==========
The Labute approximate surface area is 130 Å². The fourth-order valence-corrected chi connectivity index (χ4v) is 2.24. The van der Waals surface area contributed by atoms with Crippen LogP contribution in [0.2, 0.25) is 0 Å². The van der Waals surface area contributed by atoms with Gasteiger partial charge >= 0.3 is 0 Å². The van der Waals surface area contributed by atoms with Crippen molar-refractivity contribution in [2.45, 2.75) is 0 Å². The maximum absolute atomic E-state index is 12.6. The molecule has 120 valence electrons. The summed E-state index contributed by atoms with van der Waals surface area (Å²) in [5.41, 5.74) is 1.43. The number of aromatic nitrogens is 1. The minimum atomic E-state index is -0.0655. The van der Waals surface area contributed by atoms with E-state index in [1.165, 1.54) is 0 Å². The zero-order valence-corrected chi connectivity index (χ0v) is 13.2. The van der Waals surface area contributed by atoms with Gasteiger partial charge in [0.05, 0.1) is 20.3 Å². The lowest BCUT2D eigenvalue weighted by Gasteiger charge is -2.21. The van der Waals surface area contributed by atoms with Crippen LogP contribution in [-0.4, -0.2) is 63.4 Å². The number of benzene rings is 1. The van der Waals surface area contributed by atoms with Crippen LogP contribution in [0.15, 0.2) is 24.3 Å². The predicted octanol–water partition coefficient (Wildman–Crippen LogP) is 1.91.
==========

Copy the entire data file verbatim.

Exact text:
The Labute approximate surface area is 130 Å². The fourth-order valence-corrected chi connectivity index (χ4v) is 2.24. The van der Waals surface area contributed by atoms with Crippen LogP contribution in [0.2, 0.25) is 0 Å². The van der Waals surface area contributed by atoms with Gasteiger partial charge >= 0.3 is 0 Å². The van der Waals surface area contributed by atoms with Crippen molar-refractivity contribution in [2.45, 2.75) is 0 Å². The maximum absolute atomic E-state index is 12.6. The molecule has 120 valence electrons. The summed E-state index contributed by atoms with van der Waals surface area (Å²) in [5.41, 5.74) is 1.43. The number of aromatic nitrogens is 1. The minimum atomic E-state index is -0.0655. The van der Waals surface area contributed by atoms with E-state index in [1.165, 1.54) is 0 Å². The zero-order valence-corrected chi connectivity index (χ0v) is 13.2. The van der Waals surface area contributed by atoms with Gasteiger partial charge in [0.05, 0.1) is 20.3 Å². The lowest BCUT2D eigenvalue weighted by Gasteiger charge is -2.21. The van der Waals surface area contributed by atoms with Crippen LogP contribution in [-0.4, -0.2) is 63.4 Å². The number of benzene rings is 1. The van der Waals surface area contributed by atoms with Crippen LogP contribution in [0.15, 0.2) is 24.3 Å². The predicted octanol–water partition coefficient (Wildman–Crippen LogP) is 1.91.